How we change what others think, feel, believe and do

| Menu | Quick | Books | Share | Search | Settings |

Why Avoiding Conflict Keeps You Trapped In It Forever


Guest articles > Why Avoiding Conflict Keeps You Trapped In It Forever


by: Lisa Earle McLeod


Most people don’t like conflict. A recent study of CEO’s found that fear of conflict was one of the seven deadly sins CEOs won’t admit.

The problem is, avoiding conflict doesn’t reduce tension, if anything, it escalates it.

Issues become bigger, resentment grows, people become disengaged, and feel powerless to solve their problems.

A reluctance to deal with conflict is hugely detrimental to business. Good ideas remain unspoken, people create silos, and leaders don’t get the information they need because everyone is afraid to bring up potentially contentious issues.

The post mortem on any business failure almost always reveals critical information went unaddressed because somebody was afraid to discuss it.

Avoiding conflict also wreaks havoc on relationships. Have you ever been around someone who was frustrated or angry, but doesn’t want to talk about it? They ooze resentment.

Here are three big reasons people avoid conflict and tips to overcome them:

1. False assumptions about surface information

My friend and client Judi Bruce at Deloitte says, “It’s like the classic orange story.” Two people are fighting over an orange. They both want the whole thing. But when asked why they want the whole orange one replies, “I need all the juice to make my cake.” The other replies, “I need all the zest from the peel to make my frosting.”

What seems to be a conflict; might not be a conflict at all. Just because someone says they want something doesn’t mean that you have a full understanding of their goals. Dig for a little more information. Neutral questions like, “Tell me a bit more about how you envision this” or “Help me understand where you’re coming from ” often reveal an easy win/win.

2. Mistaking determination for rigidity

Just because someone is enthusiastic, or even firm, doesn’t mean that they’re not open to other suggestions. I have this problem a lot. I get so excited about something. I start talking a mile a minute and people often assume that I’m unwilling to consider anything different.

Confronting a dominant personality doesn’t have to be combative. Simply ask: Are you open for feedback on this? If they say yes, which most people will, start off saying, “I tend to think of these things from a different perspective.” It keeps the conversation neutral. You’re not attacking their point of view; you’re just sharing yours. High-energy people move quickly and enthusiastically. They might wind up loving your idea and embracing it with the same zeal they do their own.

3. Lack of confidence

The biggest reason people avoid conflict is because they don’t see a clear way to bring up an issue and resolve it peacefully. They doubt their ability to guide the conversation or put forth a compelling case. They assume it’s going to be an argument and they’ll lose.

But disagreements don’t mean death; they’re just disagreements. You don’t have to be afraid of them. Human beings are human beings. There is always going to be conflict. It doesn’t have to be contentious or ugly.

It’s ironic, when you accept conflict as an inevitable part of business and relationships; you wind up with less of it. The more confidence you have in your ability to handle disagreements, the quicker you resolve them.

Handling a conflict isn’t the worst thing in the world. But letting one go unresolved can cause you big problems.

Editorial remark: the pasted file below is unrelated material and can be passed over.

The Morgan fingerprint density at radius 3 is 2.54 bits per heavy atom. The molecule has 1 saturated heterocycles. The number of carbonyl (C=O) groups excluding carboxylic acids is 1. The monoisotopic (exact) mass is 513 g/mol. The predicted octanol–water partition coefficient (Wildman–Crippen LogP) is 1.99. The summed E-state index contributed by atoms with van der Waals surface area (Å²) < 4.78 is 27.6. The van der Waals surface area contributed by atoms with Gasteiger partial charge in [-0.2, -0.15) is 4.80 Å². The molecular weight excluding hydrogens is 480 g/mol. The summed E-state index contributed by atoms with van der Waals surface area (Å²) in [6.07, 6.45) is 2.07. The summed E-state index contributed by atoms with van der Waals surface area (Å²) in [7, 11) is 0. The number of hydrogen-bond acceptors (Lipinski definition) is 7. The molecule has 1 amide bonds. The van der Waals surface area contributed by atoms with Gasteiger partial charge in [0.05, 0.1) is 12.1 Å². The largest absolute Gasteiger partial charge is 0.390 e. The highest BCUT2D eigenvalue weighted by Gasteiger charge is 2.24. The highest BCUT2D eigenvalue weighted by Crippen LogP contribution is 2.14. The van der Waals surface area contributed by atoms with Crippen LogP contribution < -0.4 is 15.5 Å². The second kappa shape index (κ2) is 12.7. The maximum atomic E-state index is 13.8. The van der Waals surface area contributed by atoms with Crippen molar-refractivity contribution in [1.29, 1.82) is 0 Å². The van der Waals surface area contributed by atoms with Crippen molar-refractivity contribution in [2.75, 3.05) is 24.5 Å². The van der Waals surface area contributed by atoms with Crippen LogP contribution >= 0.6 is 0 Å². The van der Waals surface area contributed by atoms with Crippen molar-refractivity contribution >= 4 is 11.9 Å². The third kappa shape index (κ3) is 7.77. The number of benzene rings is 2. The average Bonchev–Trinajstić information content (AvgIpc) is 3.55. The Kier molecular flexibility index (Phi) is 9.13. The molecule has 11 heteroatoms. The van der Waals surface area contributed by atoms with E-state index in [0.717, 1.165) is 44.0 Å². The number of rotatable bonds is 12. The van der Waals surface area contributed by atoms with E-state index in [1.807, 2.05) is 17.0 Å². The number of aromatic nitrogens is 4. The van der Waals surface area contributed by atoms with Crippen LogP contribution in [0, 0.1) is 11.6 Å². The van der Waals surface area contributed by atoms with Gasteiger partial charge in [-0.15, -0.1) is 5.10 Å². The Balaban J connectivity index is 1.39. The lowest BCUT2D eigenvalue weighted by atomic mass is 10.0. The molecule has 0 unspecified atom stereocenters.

Business strategist Lisa Earle McLeod is President of McLeod & More, Inc. a consulting firm that specializes in sales force and leadership development. A sought after keynote speaker she is the author of The Triangle of Truth, a Washington Post Top 5 Business Book for Leaders. Copyright 2011 Lisa Earle McLeod. All rights reserved.

Contributor: Lisa Earle McLeod

Published here on:

Classification: Conflict, Development


Site Menu

| Home | Top | Quick Links | Settings |

Main sections: | Disciplines | Techniques | Principles | Explanations | Theories |

Other sections: | Blog! | Quotes | Guest articles | Analysis | Books | Help |

More pages: | Contact | Caveat | About | Students | Webmasters | Awards | Guestbook | Feedback | Sitemap | Changes |

Settings: | Computer layout | Mobile layout | Small font | Medium font | Large font | Translate |


You can buy books here

More Kindle books:

And the big
paperback book

Look inside


Please help and share:


Quick links


* Argument
* Brand management
* Change Management
* Coaching
* Communication
* Counseling
* Game Design
* Human Resources
* Job-finding
* Leadership
* Marketing
* Politics
* Propaganda
* Rhetoric
* Negotiation
* Psychoanalysis
* Sales
* Sociology
* Storytelling
* Teaching
* Warfare
* Workplace design


* Assertiveness
* Body language
* Change techniques
* Closing techniques
* Conversation
* Confidence tricks
* Conversion
* Creative techniques
* General techniques
* Happiness
* Hypnotism
* Interrogation
* Language
* Listening
* Negotiation tactics
* Objection handling
* Propaganda
* Problem-solving
* Public speaking
* Questioning
* Using repetition
* Resisting persuasion
* Self-development
* Sequential requests
* Storytelling
* Stress Management
* Tipping
* Using humor
* Willpower


* Principles


* Behaviors
* Beliefs
* Brain stuff
* Conditioning
* Coping Mechanisms
* Critical Theory
* Culture
* Decisions
* Emotions
* Evolution
* Gender
* Games
* Groups
* Habit
* Identity
* Learning
* Meaning
* Memory
* Motivation
* Models
* Needs
* Personality
* Power
* Preferences
* Research
* Relationships
* SIFT Model
* Social Research
* Stress
* Trust
* Values


* Alphabetic list
* Theory types


Guest Articles


| Home | Top | Menu | Quick Links |

© Changing Works 2002-
Massive Content — Maximum Speed